Dr Sue Bailey investigates the food history of May balls – and did St John’s college really dine on roast swan?
Students this month are celebrating ‘May Week’. Only in Cambridge would this be two weeks at the end of June. The reason for this apparent calendar confusion dates back to 1882, when the college May boat races were moved to June, and it now marks the end of exams with garden parties, elegant May balls and other college events. These are either firework-dusted fairy tales or extravagant all-night parties, depending on the views of different residents in Cambridge.
But what have swans and gin got to do with Cambridge’s May balls? Roast swan or ‘le cygne Saint Jean’ is a dish permitted by law to only a very limited number of institutions in the United Kingdom – and the Queen. St John’s College was one of the few places where swan was supposedly eaten at May balls up until the early nineties. I remember it described on their menu in the late seventies when my student husband-to-be was trying to impress me with his intellect.
How times change, and thankfully custom-made gin is now the way that ball organisers hope to create a buzz instead of eating swans. The Cambridge Distillery is currently producing exclusive gins for numerous colleges, with the owner, Will Lowe, commenting: “Cambridge college balls are magical events. Yes, they are noisy and a bit exclusive – but it’s almost like Cambridge gets another Christmas.”
At one college, the seasonal herbs of lemon thyme and lemon verbena, plus secret fragrant botanicals, will be ‘picked and gently distilled from the gardens where the students have passed through to and from lectures and exams, providing a unique memento.
Talking of booze, the historic excesses of 38 celebratory Trinity College men at their boat club dinner (an early fore-runner to May balls) were impressive even by current student standards. This was when Queen Victoria had just ascended to the throne. Revellers drank two bottles a head of wine, champagne and sherry, plus consuming 12 pints of ale and a vast amount of punch. Sadly, the food served wasn’t recorded, so we’ll have to use our imaginations.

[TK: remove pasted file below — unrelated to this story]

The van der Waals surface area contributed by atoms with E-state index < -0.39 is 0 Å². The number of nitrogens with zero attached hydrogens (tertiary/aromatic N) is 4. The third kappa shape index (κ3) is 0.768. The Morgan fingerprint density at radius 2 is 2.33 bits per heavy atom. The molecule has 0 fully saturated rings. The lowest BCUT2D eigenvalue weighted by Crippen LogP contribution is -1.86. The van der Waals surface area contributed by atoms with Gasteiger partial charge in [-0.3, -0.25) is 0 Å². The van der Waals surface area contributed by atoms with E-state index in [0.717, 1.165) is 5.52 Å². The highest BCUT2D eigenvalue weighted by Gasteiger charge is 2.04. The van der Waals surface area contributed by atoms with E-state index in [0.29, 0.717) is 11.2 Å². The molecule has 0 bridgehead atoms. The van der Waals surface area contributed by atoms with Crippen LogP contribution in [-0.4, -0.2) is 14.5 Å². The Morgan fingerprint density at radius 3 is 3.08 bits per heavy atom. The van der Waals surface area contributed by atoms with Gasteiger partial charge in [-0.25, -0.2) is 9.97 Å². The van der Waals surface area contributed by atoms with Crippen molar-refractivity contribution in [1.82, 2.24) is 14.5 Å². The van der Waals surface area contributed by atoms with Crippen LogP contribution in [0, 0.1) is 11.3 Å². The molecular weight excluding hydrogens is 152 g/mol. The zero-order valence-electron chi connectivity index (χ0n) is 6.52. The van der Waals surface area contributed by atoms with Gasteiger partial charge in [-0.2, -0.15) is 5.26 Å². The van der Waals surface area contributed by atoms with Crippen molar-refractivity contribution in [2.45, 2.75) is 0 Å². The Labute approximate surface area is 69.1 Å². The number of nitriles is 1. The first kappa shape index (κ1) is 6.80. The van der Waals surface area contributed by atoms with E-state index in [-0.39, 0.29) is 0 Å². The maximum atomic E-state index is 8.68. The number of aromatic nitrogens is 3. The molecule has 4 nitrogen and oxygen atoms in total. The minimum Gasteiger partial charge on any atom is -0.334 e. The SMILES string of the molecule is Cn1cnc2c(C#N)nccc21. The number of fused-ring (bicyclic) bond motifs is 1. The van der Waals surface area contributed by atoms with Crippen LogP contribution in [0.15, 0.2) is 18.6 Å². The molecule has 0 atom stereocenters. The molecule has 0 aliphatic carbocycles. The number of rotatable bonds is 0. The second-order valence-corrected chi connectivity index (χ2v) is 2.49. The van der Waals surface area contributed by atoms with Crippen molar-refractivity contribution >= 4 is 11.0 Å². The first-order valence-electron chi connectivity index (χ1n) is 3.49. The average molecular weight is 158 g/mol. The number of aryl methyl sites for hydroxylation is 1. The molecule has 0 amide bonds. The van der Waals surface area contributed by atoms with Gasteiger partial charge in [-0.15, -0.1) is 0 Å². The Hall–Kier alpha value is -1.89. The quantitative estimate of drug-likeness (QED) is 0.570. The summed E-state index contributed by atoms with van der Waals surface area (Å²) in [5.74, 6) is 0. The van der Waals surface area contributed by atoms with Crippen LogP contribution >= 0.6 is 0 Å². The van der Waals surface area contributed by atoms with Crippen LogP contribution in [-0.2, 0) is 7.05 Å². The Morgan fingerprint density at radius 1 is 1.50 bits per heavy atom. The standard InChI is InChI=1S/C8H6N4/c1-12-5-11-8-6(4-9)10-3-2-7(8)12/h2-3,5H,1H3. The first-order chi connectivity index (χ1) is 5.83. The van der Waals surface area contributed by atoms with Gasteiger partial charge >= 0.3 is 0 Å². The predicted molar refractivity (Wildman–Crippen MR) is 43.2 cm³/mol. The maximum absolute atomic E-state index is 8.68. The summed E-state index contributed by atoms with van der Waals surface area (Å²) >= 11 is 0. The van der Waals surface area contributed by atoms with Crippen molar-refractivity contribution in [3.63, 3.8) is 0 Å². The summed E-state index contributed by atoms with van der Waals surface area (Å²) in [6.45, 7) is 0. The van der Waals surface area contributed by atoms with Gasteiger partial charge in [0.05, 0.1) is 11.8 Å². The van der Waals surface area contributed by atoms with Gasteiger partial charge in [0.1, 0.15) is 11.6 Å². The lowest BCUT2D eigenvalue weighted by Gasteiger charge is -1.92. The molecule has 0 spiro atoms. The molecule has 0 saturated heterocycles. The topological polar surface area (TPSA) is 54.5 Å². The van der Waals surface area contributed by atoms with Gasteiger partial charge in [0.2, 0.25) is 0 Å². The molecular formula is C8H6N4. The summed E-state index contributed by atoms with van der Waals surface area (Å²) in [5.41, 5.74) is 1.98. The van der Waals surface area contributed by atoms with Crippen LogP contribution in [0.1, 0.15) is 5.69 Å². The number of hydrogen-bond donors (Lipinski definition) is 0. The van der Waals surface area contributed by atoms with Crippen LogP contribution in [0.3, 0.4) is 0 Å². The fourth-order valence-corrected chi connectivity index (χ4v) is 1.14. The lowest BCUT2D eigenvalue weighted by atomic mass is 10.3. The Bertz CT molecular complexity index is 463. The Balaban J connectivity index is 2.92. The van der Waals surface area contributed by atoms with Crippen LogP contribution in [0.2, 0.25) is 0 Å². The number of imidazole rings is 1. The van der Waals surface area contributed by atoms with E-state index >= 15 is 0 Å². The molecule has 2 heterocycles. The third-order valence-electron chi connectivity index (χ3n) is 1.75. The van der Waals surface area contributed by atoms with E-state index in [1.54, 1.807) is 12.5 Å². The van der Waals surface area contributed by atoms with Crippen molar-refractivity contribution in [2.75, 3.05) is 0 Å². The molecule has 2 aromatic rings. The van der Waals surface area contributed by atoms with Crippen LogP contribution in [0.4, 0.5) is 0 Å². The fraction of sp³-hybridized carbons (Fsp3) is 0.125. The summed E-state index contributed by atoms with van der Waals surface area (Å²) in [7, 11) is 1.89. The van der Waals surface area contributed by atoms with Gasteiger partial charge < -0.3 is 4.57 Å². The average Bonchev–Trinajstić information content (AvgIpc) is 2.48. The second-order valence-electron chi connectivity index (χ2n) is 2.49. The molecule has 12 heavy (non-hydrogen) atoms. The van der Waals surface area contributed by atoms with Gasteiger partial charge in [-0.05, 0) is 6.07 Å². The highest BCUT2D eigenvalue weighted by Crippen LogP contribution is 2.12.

Celebrations became more elegant by the time women were invited as guests. Trinity College had its first May ball in 1866, with guests enjoying a ‘handsome supper’. The St John’s College Lady Margaret Ball started in 1888, and Kings College had their first one twelve years later.
By the twenties, local newspaper reports speak of college balls with artistic, lavish and tasteful decorations, refreshment marquees, supper tents, fairy lanterns and carpeted pathways.
College balls with artistic, lavish decorations, supper tents and fairy lanterns
The First and Third Trinity May Ball (named after the two key college boat clubs) was held in the Corn Exchange with ‘dainty statues, garlanded pictures of the river and college and three suppers, each for over two hundred persons’, but no swans.
In fact, it has never been established whether the St John’s College dinner swans on offer were real (evidence welcomed) or otherwise embellished fowl. The college archivist says that “there is proof of the consumption of cygnets through to 1896. A letter from 1950 records the use of wax swan wings and a thick white bechamel sauce to create the effect of swan down and, until 1986, swan was served (in some form or another) at the May ball.”
But how would you cook a swan and what does it actually taste like? In the fifties, renowned food historian Dorothy Hartley gives a recipe for roasting to “prepare as a turkey if young, if old the same treatment as an antique fowl”, greased and covered with green herbs, using a flour and water crust to keep the swan moist.
Swans were often originally served with a well-spiced medieval-style sauce to disguise the muddy taste if they were not fattened on oats. The birds were actually marketed in quantity until after the Second World War. By then, St Helen’s Hospital in Norwich was the last place in England to keep swans for food. The birds were prepared and sent out with an instructional poem starting: “Take three pounds of beef, beat fine in a mortar, put into the swan – that is when you’ve caught her.”
Now, colleges such as Corpus Christi are conscious of their environmental impact, and their experimental dining menu is completely vegan. So, eating swans, boars’ heads and other exotic fare has given way to use of local suppliers such as Steak & Honour at Darwin’s May ball, plus sustainability awareness with Bread4Life serving wood-fired pizzas and supporting those in need.
But if we cannot attend a May ball, at least we can celebrate World Gin Day on 8 June. So, enjoy a gin-based tipple at one of the great cocktail bars in Cambridge such as 196 on Mill Road, 1815 The Union Bar, 2648 on Trinity Street or Hidden Rooms down Jesus Lane – and then go and watch the sparkling fireworks.